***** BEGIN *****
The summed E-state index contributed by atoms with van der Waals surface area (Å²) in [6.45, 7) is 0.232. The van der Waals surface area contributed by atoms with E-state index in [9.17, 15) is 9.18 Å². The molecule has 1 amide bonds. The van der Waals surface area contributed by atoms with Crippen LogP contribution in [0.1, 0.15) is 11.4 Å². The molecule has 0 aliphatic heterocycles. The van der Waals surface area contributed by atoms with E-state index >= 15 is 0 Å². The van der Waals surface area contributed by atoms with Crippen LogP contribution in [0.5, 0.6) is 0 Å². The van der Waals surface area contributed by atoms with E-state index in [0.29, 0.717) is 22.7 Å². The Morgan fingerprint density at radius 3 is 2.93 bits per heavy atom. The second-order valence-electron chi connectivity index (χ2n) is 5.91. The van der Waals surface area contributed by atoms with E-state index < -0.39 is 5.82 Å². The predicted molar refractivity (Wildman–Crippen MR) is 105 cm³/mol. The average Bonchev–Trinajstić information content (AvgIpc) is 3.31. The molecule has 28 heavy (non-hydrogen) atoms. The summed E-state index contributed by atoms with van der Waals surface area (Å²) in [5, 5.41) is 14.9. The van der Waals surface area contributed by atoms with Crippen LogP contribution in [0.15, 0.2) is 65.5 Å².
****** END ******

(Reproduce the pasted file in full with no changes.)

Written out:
The summed E-state index contributed by atoms with van der Waals surface area (Å²) in [6.45, 7) is 0.232. The van der Waals surface area contributed by atoms with E-state index in [9.17, 15) is 9.18 Å². The molecule has 1 amide bonds. The van der Waals surface area contributed by atoms with Crippen LogP contribution in [0.1, 0.15) is 11.4 Å². The molecule has 0 aliphatic heterocycles. The van der Waals surface area contributed by atoms with E-state index >= 15 is 0 Å². The van der Waals surface area contributed by atoms with Crippen LogP contribution in [0.5, 0.6) is 0 Å². The van der Waals surface area contributed by atoms with E-state index in [0.29, 0.717) is 22.7 Å². The Morgan fingerprint density at radius 3 is 2.93 bits per heavy atom. The second-order valence-electron chi connectivity index (χ2n) is 5.91. The van der Waals surface area contributed by atoms with E-state index < -0.39 is 5.82 Å². The predicted molar refractivity (Wildman–Crippen MR) is 105 cm³/mol. The average Bonchev–Trinajstić information content (AvgIpc) is 3.31. The molecule has 28 heavy (non-hydrogen) atoms. The summed E-state index contributed by atoms with van der Waals surface area (Å²) in [5, 5.41) is 14.9. The van der Waals surface area contributed by atoms with Crippen LogP contribution in [0.15, 0.2) is 65.5 Å².